If you define ‘love’ by an emotional state, such as feeling intensely attracted to a partner, and you expect ‘love’ to last, you may be disappointed. Love, defined as an emotional state, is problematic because feelings don’t last. 

Think about some of the most intense emotional states you have had. Whether positive emotions like excitement and joy or negative emotions like sadness or fear, emotions change. Emotions are dynamic, and they ebb and flow just like the weather. It doesn’t stay stormy or beautiful forever. Emotions are always changing, and this also applies to the emotions we feel in our relationships. 

Even in strong, satisfying and lasting relationships, feelings are constantly changing. A person can feel extremely happy with their partner one moment and then disappointed, hurt or angry in another moment.

When we think of romantic relationships, we often think about the early phases of a relationship where a person feels intensely attracted to their partner. Maybe they can’t stop thinking about them and have intense physical sensations when close to them. We often refer to this phase of a relationship as ‘the honeymoon phase.’

In general, for most couples, the honeymoon phase lasts an average of six to eighteen months (Harris, 2009). People who think or expect that ‘love’ feelings should last forever may blame the lessening of those feelings on their partner or the relationship. 

Some people continually leave relationships as soon as those feelings subside. For those people, love won’t last because they will not be able to sustain a long-term relationship if they leave when their emotions change. 

The expectation of ‘love’ means strong feelings, and the resulting disappointment when that expectation isn’t fulfilled leads to relationship breakdown.

If you tend to subscribe to the idea that love means intense, lasting feelings, consider stepping back and reevaluating; how realistic is this mindset?

If this disappoints you or bursts your bubble, think again. Consider that loving, meaningful and close relationships usually only fully develop once the honeymoon phase is over. This is because only once the honeymoon phase is over will each person truly see who their partner is.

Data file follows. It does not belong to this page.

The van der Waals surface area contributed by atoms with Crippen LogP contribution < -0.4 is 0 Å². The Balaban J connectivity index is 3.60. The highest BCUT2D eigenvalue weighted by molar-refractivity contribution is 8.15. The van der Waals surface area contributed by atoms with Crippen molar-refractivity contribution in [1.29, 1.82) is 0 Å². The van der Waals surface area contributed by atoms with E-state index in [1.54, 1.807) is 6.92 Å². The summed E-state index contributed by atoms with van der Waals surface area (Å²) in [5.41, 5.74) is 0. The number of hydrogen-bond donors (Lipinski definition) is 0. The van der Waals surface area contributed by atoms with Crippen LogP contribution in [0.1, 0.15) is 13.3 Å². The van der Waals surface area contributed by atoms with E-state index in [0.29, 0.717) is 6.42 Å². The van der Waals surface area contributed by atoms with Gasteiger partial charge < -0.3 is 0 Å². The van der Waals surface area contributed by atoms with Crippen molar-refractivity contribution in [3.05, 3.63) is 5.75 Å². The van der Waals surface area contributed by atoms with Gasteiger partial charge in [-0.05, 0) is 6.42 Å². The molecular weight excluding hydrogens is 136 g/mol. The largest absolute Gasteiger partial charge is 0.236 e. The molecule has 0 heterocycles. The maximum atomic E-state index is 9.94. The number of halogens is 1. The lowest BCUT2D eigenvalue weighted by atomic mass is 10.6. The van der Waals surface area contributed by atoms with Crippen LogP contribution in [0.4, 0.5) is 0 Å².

When each person can come to see the other as they really are, there is an opportunity for a genuine intimate, lasting relationship. Seeing past intense physical attraction and superficialities allows for developing a deeper, more meaningful kind of ‘love.’ 

Love becomes less about a feeling (although feelings are still involved) and more about the attachment bond. Love also becomes about what each individual does to strengthen or weaken the attachment bond.

The idea that each person in a relationship can either strengthen or weaken their bond is vital to the longevity of a relationship. For this reason, start to shift away from thinking about love as a feeling and instead start to think about love as an action. Unlike feelings, actions that strengthen the bond and contribute to your feeling of being in love are within your control.

Part 2 of this relationship series will get into the actions you can take to strengthen your relationship.

But first, as a recap from part 1 on perspectives that people have that may interfere with having a satisfying and lasting relationship, consider the following:

  •  Which of the above myths do you find yourself subscribing to? 
  •  Does your perspective get you closer to or further away from the kind of relationship you want for yourself?
  •  When you focus on what is wrong with your partner or relationship what happens to your mood and feelings about your relationship?
  •  When you continue to dwell on your partner’s flaws or shortcomings, what impact does this have on your relationship? In particular, what impact does this focus have on the actions you either take or won’t take to improve your relationship?